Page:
New room to lampoon: The new fair dealing exception for parody or satire

Sally McCausland is a Senior Lawyer at the Special Broadcasting Service and a former Supervising Legal Officer at the Arts Law Centre. This article expresses her personal views. Thanks to Arts Law staff for assisting with examples of pre-amendment advices on parody and satire, and to Kate Gilchrist, Anna Ward, Katherine Giles and Alison Patchett for their comments on an earlier draft.

Australian comics, writers, artists and performers practising the arts of parody and satire have new legal freedom to use copyright material in their work. On 11 December 2006 a new fair dealing exception for the purposes of ‘parody or satire’ (the ‘new exception’)[i] came into effect under the Australian Copyright Act.

What is meant by ‘parody or satire’?

The terms ‘parody’ or ‘satire’ are undefined, and will be interpreted by the courts. Courts sometimes use dictionaries to assist in determining the ordinary meaning of words. They can also refer to the legislature’s intentions by referring to Parliamentary speeches and reports of inquiries. A court may also survey the historical origins and contemporary influence of parody and satire as genres well known in the arts.[ii]

In the Attorney-General’s second reading speech to Parliament he referred to the new exception as protecting free speech for cartoonists and comics. Dictionary definitions of parody emphasise its quality of humorous imitation; and in relation to satire, its purpose of ridiculing a subject with humour or irony. However, the Australian Macquarie Dictionary definition of parody includes ‘satirical imitation’, and as genres, the terms can describe various intersecting forms of critical and comic expression. A court might therefore adopt a broad definition of the phrase ‘parody or satire’ as, for example, overlapping genres of critique and humour referencing an original work.

An alternative legal approach to parody and satire is found in some US court decisions which have determined that ‘parody’ imitates the original work to comment critically on it whereas ‘satire’ uses the original work in order to attack some external social issue or individual, not the original work itself. A work held to legally qualify under this definition of ‘parody’ was The Wind Done Gone, a novel critically retelling the famous novel Gone with the Wind from the African-American perspective.[iii] A work legally qualifying as “satire” in the US was a photographic collage by Jeff Koons using part of a Gucci advertisement to comment on contemporary media and society.[iv] The distinction between the terms matters in US law because ‘satires’ are harder to justify as ‘fair’ under US law than ‘parodies’. Although not bound to follow these cases, an Australian court may find this approach persuasive.[v]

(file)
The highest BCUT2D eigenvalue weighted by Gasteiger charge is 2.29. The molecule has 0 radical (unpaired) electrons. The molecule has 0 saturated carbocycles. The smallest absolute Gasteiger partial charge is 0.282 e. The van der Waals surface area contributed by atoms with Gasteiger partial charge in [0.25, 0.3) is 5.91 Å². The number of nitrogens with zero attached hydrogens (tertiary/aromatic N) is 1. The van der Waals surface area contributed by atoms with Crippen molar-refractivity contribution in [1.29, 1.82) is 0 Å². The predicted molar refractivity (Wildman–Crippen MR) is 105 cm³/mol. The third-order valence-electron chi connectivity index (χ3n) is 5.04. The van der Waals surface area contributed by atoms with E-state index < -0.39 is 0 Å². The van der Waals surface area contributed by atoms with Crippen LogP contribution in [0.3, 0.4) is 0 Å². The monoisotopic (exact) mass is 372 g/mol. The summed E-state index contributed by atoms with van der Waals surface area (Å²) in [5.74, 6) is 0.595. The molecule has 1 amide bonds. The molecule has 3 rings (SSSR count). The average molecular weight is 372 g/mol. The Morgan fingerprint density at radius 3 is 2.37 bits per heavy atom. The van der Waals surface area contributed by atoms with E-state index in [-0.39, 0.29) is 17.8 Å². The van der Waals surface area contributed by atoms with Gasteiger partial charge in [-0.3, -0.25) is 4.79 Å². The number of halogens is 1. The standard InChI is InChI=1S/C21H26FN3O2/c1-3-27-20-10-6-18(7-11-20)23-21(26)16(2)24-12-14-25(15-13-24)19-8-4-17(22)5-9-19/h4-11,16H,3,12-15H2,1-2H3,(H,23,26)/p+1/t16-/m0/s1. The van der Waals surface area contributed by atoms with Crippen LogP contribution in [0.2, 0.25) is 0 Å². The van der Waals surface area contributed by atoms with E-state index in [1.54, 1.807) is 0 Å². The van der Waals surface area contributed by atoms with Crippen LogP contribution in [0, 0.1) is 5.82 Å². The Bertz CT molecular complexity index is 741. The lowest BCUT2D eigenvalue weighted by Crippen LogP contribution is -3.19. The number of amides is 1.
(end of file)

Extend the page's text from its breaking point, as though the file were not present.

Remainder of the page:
The drafters of the new exception indicated that not all ‘transformative’ uses of copyright would be covered. For example, it may be that the use of copyright material in some forms of ‘appropriation art’, or for ‘mere’ entertainment, will not qualify as parody or satire.

Risky business: what you couldn’t do before

Not every parody or satire was previously at risk of copyright infringement. For example, the use of material which was out of copyright (such as the Mona Lisa, on which Duchamp famously applied a moustache), the use of broad themes rather than specific copyright works, or the use of ‘insubstantial’ parts of copyright material.[vi]

However, common forms of social commentary such as song parodies and film spoofs, the satirical ‘recoding’ of popular culture in appropriation art, or the humorous sampling of TV footage in comedy programs, often use substantial parts of copyright material.The lack of any defence to copyright infringement for parody or satire has created difficulties for some Arts Law callers in the past:

  • An Arts Law caller was planning an exhibition featuring large sized reproductions of photographs from an advertising campaign that he digitally altered to satirise the idealised imagery being presented. He was advised there was a risk of being sued for copyright infringement by the advertiser.
  • An Arts Law caller wanted to paint a mural of a famous photographic portrait with small details changed to comment critically on the original.
  • Callers have been warned of the risks of parodying scenes, images and characters from well known films, songs and games in dramatic productions, short films, promotional materials or stand up comedy.
  • A caller used a character from a science fiction film in an artwork for satirical purposes, and was advised that there was a risk of infringement.
  • An art gallery had received a letter of demand about an exhibited sculpture which parodied a popular children’s character.

Other reported examples of parody and satire attracting copyright problems include: